This photo from the Scougall Collection, shows the Kincardine post office decorated with flags and bunting for an event. It dates between 1907 and 1922.
The first post office in Lucknow opened July 1, 1860, and was run by Malcolm Campbell, who held the role of Postmaster until his death in 1901. Malcolm’s widow, Mary took over until 1914, when Harvey Lindsay was appointed Postmaster, a position he held for thirty years. Kenneth Cameron served from1948 until 1971 and then Carrie Mile from 1971 to 1982.
In 1915, the rural mail system was introduced and many small community post offices were closed. This made Lucknow the main post office for the area. The post office changed locations in 1939, and in 1981, a ramp was added to the front for accessibility purposes. This photograph found in the Carol Homuth Fonds, shows the post office at its second location between 1950 and 1970.
Normanton – Port Elgin
The post office known as Normanton was established in Port Elgin in 1854 by H.R. Kennedy, who backed by the townspeople petitioned the Post Office department to establish post office. Kennedy the first store owner in Saugeen Township took on the role of Normanton’s first postmaster. Locals didn’t like the name Normanton, and in 1874, when the Town of Port Elgin was incorporated, the post office name changed to match the town.
Archibald Roy became the postmaster in 1868 and ran the Normanton post office out of his home on the corner of Mill and Bricker Streets. The Roy family would continue to be the postmasters of Normanton/Port Elgin’s post office for nearly a century. Roy’s son, Henry took over in 1870, and held the post until his death in 1916. The role of Postmaster was then taken up by another son, James until 1936. Roy’s daughter Marion, acted as postmistress until the 1950s. This postal scale was used by members of the Roy family.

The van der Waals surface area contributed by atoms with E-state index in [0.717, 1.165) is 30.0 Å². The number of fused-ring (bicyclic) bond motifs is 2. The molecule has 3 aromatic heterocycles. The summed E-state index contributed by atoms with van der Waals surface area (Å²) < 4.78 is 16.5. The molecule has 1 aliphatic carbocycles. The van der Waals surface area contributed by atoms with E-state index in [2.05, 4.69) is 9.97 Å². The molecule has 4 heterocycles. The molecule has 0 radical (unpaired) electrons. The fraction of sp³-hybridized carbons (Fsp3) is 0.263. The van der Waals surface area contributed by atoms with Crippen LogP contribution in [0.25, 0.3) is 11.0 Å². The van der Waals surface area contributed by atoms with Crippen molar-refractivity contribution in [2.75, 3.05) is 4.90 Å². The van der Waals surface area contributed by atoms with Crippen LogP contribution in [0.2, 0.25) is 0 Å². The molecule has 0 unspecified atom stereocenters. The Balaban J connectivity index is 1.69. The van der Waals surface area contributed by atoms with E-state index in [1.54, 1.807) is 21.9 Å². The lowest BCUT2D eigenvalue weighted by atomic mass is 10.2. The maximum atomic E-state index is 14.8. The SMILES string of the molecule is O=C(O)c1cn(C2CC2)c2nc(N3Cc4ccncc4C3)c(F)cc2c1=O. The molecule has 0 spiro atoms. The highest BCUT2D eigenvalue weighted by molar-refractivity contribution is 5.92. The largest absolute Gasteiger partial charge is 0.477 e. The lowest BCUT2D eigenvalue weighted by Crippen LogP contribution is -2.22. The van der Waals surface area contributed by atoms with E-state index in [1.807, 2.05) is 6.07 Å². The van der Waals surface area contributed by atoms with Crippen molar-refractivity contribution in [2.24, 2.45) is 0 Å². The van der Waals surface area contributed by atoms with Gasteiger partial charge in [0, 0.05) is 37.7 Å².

Saugeen – Southampton
Located in Southampton, Saugeen was Bruce County’s first established post office, opening April 1851, with the first postmaster being Robert Reid. Thomas Lee became the postmaster in 1857 and held the position until his death in 1901. The Saugeen post office had its name changed to Southampton in 1890. Upon Lee’s death, his wife Mary, operated the post office until 1913 when their son Frederick H. became postmaster. Fred Lee was postmaster until 1935. During this time the Lees also operated the wireless/telegram office. Jane Alexandria Lee was postmistress until 1936, when John Joseph Clancy became postmaster, and then James Joseph Clancy from 1950 to 1982.
The Southampton post office provided service to Burgoyne and Chippawa Hill. The post office had several locations – the first burned with much of the downtown area in the 1886 fire. The townspeople saved much of the inside of the post office including the mail and furniture from the fire. It was then located near the corner of Albert and High Streets. In 1914, land was purchased by the government at the corner of High and Grosvenor Streets for a post office, however the building was never built and opened until 1953. The mail wicket seen here is from the Southampton post office when it was located near the corners of High and Albert Streets and run by the Lee family.
Brant – Walkerton
The Brant post office was opened in 1852, and the first postmaster was John Shennan, who was the first store owner in Walkerton. After a year, Shennan relinquished the role of postmaster to Malcolm McLean who had previous post office experience. Mclean held the role for 52 years, until 1905. Mclean for his years of uninterrupted service holds the record for the longest serving postmaster in Ontario, and the second longest in Canada. In 1857, the name of the post office changed to Walkerton. The photo of the Walkerton post office seen here dates between 1905 and 1925.